The idea of central bank-issued digital currency (CBDC) is considered too speculative by the German Federal Ministry of Finance to enforce. This is the ministries stance that was disclosed after the questioning by Gerhard Schick, a Green Party MP as reported by a German business newspaper.
At the moment the Finance Ministry does not see any “convincing reasons” for digital central bank money to be issued in Germany and the EU. They go on to claim that in their opinion CBDC has "a number of risks that are not well understood," and such benefits as high-speed transfers are achievable by other means. Amongst some of the concerns the Ministry noted was the threat to the central bank’s independence if it were to issue a cryptocurrency, as well as being wary that in case of a crisis, bankruptcy would occur much quicker due to small transaction fees. The ever-present threat of the difficulty in fighting money laundering and terrorist financing was also mentioned.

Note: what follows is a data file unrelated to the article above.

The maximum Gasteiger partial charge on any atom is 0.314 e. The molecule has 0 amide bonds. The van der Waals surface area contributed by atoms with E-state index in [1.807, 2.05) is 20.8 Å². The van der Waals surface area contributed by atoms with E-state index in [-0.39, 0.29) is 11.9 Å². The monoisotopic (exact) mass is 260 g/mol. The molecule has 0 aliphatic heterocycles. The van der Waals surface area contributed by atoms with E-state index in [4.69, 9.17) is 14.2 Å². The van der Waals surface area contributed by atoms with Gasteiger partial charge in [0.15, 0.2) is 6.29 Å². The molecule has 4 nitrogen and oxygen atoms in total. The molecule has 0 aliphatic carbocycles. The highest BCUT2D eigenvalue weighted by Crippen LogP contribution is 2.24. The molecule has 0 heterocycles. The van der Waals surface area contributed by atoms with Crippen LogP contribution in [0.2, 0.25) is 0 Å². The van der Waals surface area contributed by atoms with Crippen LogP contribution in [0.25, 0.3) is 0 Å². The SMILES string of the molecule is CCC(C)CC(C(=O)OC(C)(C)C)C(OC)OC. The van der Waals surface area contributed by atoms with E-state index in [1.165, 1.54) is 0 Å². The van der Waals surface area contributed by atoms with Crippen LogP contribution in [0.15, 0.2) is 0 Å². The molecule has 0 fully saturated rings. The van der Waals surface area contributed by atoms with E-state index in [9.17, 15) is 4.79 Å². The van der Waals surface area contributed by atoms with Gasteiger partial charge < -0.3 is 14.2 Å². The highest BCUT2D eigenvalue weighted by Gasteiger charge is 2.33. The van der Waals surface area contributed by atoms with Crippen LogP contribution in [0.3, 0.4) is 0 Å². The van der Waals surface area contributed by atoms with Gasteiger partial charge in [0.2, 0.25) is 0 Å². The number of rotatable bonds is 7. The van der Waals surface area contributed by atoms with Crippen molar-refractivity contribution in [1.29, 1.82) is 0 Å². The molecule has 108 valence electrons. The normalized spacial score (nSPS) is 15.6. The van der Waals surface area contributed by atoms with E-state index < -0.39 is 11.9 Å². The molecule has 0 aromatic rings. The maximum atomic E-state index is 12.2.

Not all governments share this opinion. The Bank of England, for example, has concluded that there won’t be any negative effects on private lending or providing liquidity to the economy by introducing CBDC. The central Norwegian bank went as far as to recommend the implementation of CBDC as an addition to cash.